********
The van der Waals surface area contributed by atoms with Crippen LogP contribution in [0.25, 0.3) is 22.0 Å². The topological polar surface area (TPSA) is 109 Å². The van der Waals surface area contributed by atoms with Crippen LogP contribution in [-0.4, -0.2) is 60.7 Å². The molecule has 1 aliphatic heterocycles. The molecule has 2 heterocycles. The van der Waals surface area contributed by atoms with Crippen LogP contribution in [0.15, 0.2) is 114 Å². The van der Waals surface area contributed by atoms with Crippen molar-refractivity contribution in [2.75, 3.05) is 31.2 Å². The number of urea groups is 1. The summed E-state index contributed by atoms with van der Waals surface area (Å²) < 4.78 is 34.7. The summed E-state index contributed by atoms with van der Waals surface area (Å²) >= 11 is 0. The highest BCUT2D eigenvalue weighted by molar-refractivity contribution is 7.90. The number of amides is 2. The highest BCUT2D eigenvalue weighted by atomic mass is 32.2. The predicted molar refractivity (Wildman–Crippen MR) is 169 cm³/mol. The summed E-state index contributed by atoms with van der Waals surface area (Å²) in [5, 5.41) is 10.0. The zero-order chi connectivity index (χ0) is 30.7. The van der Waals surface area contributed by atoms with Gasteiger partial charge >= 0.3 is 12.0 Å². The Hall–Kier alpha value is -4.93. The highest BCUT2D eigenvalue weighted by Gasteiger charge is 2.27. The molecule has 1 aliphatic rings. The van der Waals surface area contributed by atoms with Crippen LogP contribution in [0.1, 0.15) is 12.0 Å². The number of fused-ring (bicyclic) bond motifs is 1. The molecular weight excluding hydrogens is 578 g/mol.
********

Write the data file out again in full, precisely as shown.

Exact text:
The van der Waals surface area contributed by atoms with Crippen LogP contribution in [0.25, 0.3) is 22.0 Å². The topological polar surface area (TPSA) is 109 Å². The van der Waals surface area contributed by atoms with Crippen LogP contribution in [-0.4, -0.2) is 60.7 Å². The molecule has 1 aliphatic heterocycles. The molecule has 2 heterocycles. The van der Waals surface area contributed by atoms with Crippen LogP contribution in [0.15, 0.2) is 114 Å². The van der Waals surface area contributed by atoms with Crippen molar-refractivity contribution in [2.75, 3.05) is 31.2 Å². The number of urea groups is 1. The summed E-state index contributed by atoms with van der Waals surface area (Å²) < 4.78 is 34.7. The summed E-state index contributed by atoms with van der Waals surface area (Å²) >= 11 is 0. The highest BCUT2D eigenvalue weighted by molar-refractivity contribution is 7.90. The number of amides is 2. The highest BCUT2D eigenvalue weighted by atomic mass is 32.2. The predicted molar refractivity (Wildman–Crippen MR) is 169 cm³/mol. The summed E-state index contributed by atoms with van der Waals surface area (Å²) in [5, 5.41) is 10.0. The zero-order chi connectivity index (χ0) is 30.7. The van der Waals surface area contributed by atoms with Gasteiger partial charge >= 0.3 is 12.0 Å². The Hall–Kier alpha value is -4.93. The highest BCUT2D eigenvalue weighted by Gasteiger charge is 2.27. The molecule has 1 aliphatic rings. The van der Waals surface area contributed by atoms with Crippen LogP contribution in [0.1, 0.15) is 12.0 Å². The number of fused-ring (bicyclic) bond motifs is 1. The molecular weight excluding hydrogens is 578 g/mol.